Plane part lands in home near KMDW

From the Chicago Tribune this afternoon.

A chunk of metal that fell off a plane landing at Midway Airport and crashed through the roof of a nearby home early today was an engine part from an aircraft, aviation officials said.

The Federal Aviation Administration confirmed this afternoon that the piece of metal was a turbine wheel from the engine of a Mitsubishi MU-2B-36, a fixed wing multi-engine aircraft, registered to a Colorado firm. It was arriving at the Southwest Side airport after departing from Mitchell International Airport in Milwaukee.,1,7178179.story?coll=chi-news-hed

I found this part odd:

The pilot did not report anything out of the ordinary and was able to land the craft safely.

You would think that he would report that one of his engines was falling apart.

The lady whose house got hit didn’t sound like the sharpest knife in the drawer either:

“I tried to pick it up, but it was hot it burned my fingers,” she said.

Gohn, however, thought the piece of metal represented some kind of electrical problem with her house.

She then waited until 7:30am to call anyone about it (it hit her house at 1am).

I’m assuming the Rice Rocket pilot simply meant there was nothing out of the ordinary for a single engine failure. He may not have known he had a hot section blow out.

That may be true. It sounded at first reading that he didn’t report anything at all, though.

I haven’t been able to find a record of a plane arriving at KMDW around the reported time (0115CT) An updated version of the story says it came from Michigan, departing at 0125ET. Ideas why there’s no corresponding record?

It could have been flying VFR.

I saw the part that fell on the news. It appeared to me that it was a turbine wheel. There is absolutely no doubt that whomever was flying the aircraft this part came from, definitely knew something had happened. It would be almost impossible for that to go undetected.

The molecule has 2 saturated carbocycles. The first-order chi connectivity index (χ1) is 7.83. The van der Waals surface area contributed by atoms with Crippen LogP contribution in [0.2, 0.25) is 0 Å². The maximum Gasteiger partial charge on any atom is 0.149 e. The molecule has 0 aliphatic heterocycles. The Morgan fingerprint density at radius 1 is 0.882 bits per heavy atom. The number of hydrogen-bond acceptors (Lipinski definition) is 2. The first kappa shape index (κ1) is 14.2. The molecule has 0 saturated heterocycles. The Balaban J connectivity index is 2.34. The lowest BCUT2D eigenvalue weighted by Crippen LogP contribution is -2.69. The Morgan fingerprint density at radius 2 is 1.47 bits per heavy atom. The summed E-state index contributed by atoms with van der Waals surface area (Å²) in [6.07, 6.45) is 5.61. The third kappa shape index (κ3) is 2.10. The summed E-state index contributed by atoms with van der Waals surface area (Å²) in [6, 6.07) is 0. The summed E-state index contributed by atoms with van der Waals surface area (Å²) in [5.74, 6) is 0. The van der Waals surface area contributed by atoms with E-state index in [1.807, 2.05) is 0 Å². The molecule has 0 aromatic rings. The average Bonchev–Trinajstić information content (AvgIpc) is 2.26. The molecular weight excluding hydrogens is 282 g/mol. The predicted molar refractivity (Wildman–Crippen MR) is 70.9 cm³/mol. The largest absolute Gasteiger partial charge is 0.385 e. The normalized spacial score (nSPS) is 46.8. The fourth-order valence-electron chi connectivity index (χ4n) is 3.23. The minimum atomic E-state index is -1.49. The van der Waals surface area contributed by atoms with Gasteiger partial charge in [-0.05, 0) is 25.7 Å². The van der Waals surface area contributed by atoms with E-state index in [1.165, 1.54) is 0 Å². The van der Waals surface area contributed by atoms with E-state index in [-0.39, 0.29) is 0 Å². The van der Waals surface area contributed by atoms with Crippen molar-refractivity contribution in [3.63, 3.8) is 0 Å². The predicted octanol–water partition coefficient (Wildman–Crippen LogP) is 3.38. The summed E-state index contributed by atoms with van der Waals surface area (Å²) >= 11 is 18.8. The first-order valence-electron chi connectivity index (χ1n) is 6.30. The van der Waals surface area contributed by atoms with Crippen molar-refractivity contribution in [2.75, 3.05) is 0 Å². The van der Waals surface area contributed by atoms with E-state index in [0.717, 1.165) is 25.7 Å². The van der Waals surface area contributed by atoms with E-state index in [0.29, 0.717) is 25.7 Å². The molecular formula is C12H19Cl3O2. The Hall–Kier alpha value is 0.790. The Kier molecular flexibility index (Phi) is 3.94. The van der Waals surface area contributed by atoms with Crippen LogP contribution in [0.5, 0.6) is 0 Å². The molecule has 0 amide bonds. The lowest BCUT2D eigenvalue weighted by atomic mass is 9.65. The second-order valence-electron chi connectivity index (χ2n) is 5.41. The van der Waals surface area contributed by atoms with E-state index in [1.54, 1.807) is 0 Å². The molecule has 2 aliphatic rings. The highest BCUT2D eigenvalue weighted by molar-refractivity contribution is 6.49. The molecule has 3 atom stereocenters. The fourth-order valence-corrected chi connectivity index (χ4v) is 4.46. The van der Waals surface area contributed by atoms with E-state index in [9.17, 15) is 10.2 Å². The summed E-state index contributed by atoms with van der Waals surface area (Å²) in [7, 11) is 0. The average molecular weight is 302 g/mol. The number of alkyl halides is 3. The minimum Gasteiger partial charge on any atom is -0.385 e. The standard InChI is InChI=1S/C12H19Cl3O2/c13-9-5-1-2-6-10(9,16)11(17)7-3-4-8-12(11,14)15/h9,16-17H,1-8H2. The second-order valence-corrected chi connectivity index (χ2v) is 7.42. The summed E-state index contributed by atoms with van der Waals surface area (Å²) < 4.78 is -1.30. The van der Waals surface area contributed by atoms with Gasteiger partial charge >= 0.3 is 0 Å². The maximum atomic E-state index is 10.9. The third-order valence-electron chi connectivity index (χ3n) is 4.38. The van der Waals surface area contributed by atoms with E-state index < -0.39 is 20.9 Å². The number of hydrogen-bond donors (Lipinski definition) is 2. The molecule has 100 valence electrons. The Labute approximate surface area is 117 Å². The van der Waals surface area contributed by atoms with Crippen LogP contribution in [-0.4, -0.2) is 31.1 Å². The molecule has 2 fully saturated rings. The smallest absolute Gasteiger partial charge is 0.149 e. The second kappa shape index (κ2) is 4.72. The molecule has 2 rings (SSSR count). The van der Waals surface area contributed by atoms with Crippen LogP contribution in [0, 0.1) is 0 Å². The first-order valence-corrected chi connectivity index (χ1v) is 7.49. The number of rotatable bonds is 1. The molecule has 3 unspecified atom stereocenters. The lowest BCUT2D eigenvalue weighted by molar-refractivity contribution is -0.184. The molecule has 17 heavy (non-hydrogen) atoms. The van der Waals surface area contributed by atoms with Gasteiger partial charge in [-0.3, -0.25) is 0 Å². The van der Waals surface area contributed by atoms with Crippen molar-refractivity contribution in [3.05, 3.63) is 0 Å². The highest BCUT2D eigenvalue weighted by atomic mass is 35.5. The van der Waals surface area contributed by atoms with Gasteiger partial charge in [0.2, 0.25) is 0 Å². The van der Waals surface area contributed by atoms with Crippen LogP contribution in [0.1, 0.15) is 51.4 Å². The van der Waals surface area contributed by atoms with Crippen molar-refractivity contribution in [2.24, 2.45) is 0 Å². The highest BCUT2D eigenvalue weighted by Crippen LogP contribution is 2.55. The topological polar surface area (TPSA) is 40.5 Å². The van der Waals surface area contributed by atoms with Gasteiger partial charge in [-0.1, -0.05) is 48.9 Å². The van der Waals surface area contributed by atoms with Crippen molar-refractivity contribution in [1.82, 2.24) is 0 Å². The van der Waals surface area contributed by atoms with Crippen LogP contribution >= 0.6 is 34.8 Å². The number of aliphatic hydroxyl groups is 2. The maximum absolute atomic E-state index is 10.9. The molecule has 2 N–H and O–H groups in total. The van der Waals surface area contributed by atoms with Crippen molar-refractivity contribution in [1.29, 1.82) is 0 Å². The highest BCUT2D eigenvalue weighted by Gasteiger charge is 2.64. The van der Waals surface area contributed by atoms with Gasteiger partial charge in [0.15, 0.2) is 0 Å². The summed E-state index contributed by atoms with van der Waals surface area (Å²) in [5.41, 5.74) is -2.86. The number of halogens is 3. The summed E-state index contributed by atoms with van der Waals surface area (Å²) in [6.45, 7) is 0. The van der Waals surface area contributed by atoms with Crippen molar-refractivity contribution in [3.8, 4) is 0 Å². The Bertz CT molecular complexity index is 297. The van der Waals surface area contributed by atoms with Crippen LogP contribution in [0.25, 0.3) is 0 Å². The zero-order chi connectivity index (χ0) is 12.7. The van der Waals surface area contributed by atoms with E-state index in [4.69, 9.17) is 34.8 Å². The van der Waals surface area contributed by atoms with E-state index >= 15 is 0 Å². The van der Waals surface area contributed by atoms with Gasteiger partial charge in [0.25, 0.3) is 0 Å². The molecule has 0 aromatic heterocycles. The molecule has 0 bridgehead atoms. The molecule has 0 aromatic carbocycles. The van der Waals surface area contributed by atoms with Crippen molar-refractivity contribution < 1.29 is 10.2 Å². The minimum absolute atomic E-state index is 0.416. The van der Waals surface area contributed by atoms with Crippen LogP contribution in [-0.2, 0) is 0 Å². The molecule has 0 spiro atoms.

An uncontained engine failure is a pretty big deal in a light turboprop like an MU2. I just can’t imagine that the pilot never mentioned a thing to ATC. On the other hand, those old freight dog MU2’s are pretty beat up … the pilots are probably used to those strange occurrences. :slight_smile:

Yes, being an MU2 driver myself, I can tell you that an uncontained engine failure is DEFINITELY bound to get your attention. I haven’t ever had one, but I think this is one of those things you can make pretty educated guesses about :wink:

I wonder what caused it… Maybe a ruptured fuel spline? That’s the only condition I can readily think of which may cause something like this within a fairly short time (a minute or so), if not caught: they give you this problem on the sim every now and then. It’s kinda interesting, because it causes fuel to be injected into the engine at full blast (way more than you would ever use in any situation of flight, since the engines are flat-rated at 765HP). So you get an asymmetric thrust condition, but if you go by “dead foot, dead engine” you’ll feather your healthy engine, because the sick engine is actually over-thrusting… … /KMKE/KMDW

MDW on Thur., or Fri. morning, were using the ILS 31C w/ circle to 22L, when the engine failed he was well into the cilrcling procedure and was too busy flying the plane to contact tower.

The plane was in pretty rough shape. The blade exited the side of the cowling, through the bottom of the wing and out the top, very close to striking fuel lines. He did land and taxi to parking without incident.

Whatever was the culprit, you can bet it was pretty severe, especially for the motor to be spitting out the heavy round parts. :wink:

I have a lot of time in Garrett turboprops and, aside from being noisy, they really are quite robust. It’s not every day they come apart like that.

Understatement of the century! Take a poll at any FBO and the consensus is usually “God, I hate those friggen things, they’re so loud!”

Having had an engine failure in a Jet flying a Garrett 731 it is noticable. You have to report the failure but you don’t necesarily have to file a report to the NTSB. IN my case we had to declare an emergency and so there for a report to the FAA was required.

Without dumping on the whole industry even though the pilot may have noticed the engine failure and might have reported it to his superiors as required…I"m not surprised that a freight operator at that level may have avoided reporting it.